The process of photosynthesis has fascinated all biologists at least once when they were first introduced to it. The science behind the production of your own food by plants using some resources which are available in plentiful amounts to all the organisms but still counterproductive for others, plants stand out amongst all the other living beings. The chemical reactions (light-dependent and light-independent) involved in the photosynthesis process are a marvel of nature that is still being studied more each day by scientists across the world.
Basic questions like ‘how plants convert light energy to chemical energy’, ‘how water and carbon dioxide are magically translated to oxygen and food’, ‘how such immobile organisms (plants) manage to never run out of their energy requirements’ and many more keep the science enthusiasts on their toes wondering about the magic that plants possess!
Sadly, this curiosity is brought down to pieces when the photosynthesis process is introduced as a formal part of the school and college curriculum. The reasons are many; one of them being the tools used to teach this already-complex topic in classroom set-up. The students are left to cram the structure of the plant, leaf, plant cells, the organelle chloroplast, and its microstructures, and then the individual structural element of light and dark reactions. The introduction of pigment molecules, photosystems (PS-I and PS-II), concepts of oxidation and reduction (redox reactions), photons, and electrons start playing crazy games with the students’ minds. And this creates a worrisome situation as students are left perplexed at the end.
Since electron transport chains and pigment molecules form a vital part of the photosynthesis process, developing a deeper understanding of what goes on at the molecular level inside the plant’s chloroplasts becomes our prime goal.
For teachers explaining this topic in their classes, this article can provide real help as it highlights the blocks encountered by students and lists practical solutions to resolve them. By the end, we’ll share why a virtual lab simulation will prove useful not only for your students but also for you as an educator to deliver concepts more efficiently.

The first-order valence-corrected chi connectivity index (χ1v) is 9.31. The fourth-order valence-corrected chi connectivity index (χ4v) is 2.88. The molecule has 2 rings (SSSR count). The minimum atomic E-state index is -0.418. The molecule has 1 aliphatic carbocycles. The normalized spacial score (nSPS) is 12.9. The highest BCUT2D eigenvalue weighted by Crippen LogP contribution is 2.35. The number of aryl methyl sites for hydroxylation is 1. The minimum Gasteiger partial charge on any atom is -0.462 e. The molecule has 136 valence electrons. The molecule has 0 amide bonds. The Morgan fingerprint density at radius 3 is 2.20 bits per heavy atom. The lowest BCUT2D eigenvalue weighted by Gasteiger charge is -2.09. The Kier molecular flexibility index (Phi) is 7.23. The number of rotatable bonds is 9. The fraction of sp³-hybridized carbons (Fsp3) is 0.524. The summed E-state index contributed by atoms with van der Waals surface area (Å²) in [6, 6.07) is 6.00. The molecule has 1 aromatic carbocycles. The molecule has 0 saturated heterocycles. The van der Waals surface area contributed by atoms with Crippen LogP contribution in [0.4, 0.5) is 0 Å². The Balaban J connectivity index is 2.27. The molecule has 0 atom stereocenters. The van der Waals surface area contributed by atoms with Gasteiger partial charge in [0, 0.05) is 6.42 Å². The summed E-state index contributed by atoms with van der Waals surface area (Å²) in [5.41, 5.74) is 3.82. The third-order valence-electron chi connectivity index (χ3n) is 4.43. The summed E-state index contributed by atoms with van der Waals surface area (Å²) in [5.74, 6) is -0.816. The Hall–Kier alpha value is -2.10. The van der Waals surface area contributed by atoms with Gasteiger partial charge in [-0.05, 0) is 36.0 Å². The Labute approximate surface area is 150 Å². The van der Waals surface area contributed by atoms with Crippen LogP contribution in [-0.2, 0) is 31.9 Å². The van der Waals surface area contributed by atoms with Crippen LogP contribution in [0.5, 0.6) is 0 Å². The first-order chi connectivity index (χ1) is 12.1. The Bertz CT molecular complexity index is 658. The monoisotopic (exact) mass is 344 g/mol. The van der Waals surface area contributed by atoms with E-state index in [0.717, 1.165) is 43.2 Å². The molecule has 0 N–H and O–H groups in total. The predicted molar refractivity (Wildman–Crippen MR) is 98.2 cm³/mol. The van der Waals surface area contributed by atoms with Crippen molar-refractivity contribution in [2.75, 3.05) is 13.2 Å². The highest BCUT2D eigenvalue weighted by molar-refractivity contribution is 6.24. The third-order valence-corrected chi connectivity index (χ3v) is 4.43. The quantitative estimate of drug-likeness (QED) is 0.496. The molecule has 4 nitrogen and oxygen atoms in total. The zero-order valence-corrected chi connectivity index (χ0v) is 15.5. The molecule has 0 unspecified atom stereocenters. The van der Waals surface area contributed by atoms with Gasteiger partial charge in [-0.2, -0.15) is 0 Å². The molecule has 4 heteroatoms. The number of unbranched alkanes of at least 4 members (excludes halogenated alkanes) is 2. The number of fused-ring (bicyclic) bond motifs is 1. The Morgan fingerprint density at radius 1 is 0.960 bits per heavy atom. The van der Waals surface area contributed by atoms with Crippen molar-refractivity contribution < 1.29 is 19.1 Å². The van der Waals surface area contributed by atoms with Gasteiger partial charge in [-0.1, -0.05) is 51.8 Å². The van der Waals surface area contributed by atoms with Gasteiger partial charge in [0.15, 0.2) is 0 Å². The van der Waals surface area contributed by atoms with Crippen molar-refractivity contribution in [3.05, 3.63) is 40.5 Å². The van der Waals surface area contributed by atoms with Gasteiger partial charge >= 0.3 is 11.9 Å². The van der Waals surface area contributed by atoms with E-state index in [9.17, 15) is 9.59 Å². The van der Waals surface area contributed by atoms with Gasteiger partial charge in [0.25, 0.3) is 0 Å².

There are 3 reasons why students dread and confuse the topic of Photosynthesis: (1) Electron Transport Chain and (2) Algae Pigment Analysis. Acknowledging these blocks is the first step toward making the topic more approachable.
Photosynthesis is a complex assembly of many metabolic processes that are usually classified under the 2 stages; one light dependent (light reaction) and the other light independent (dark reaction). Specificities of the different reactions like the requirement of reducing and oxidizing agents, photons, energy carrier molecules like ATPs and NADPHs, abiotic factors like water availability, light irradiance, carbon dioxide saturation, etc demand a lot of critical thinking and introspection. Lacunae of pictorial or visual tools further amplify the fear and hesitation in students related to these intricacies.
Since chemical reactions and prerequisites of the different steps of the ETC demand different chemical entities, the topic becomes data-rich and heavy on content. The knowledge of different pigment molecules (chlorophyll types, carotenoids, xanthophylls, phycobilins, etc), ETC-important locations of plant chloroplasts (thylakoid lumen, chloroplast stroma), different wavelengths of PAR i.e. photosynthetically active radiation, spectra of pigments (absorption and action) and protein systems (PS-I and PS-II) drive the students mad. Simply cramming these details without understanding the rationale behind them can make the topic sound boring and incomprehensible.
Another major issue faced by students while studying this topic is that it sounds impractical. The complex illustrations in the books present no real-world utility to students. While students understand that the process is wondrous in nature, classroom teaching fails to exhibit any beneficial cause where theoretical knowledge can be applied.
In order to address the blocks encountered while teaching this topic, educators can engage the under-listed solutions in their classes. These can clarify many instrumental aspects of both ETC and pigment complexes. Not only can they make teaching easier for educators like you but will also make lessons clearer and easier to assimilate for your students.
Often teachers of botany, biochemistry, and plant physiology who teach this particular course ignorantly start off their class directly with sophisticated terminologies. This doesn’t even provide a chance to students to initiate visualization in their heads. Educators can take a slow and well-guided route when explaining these topics to students. We suggest some ways that can be helpful.
a. First explain the structure of the plant body (roots, stems, leaves).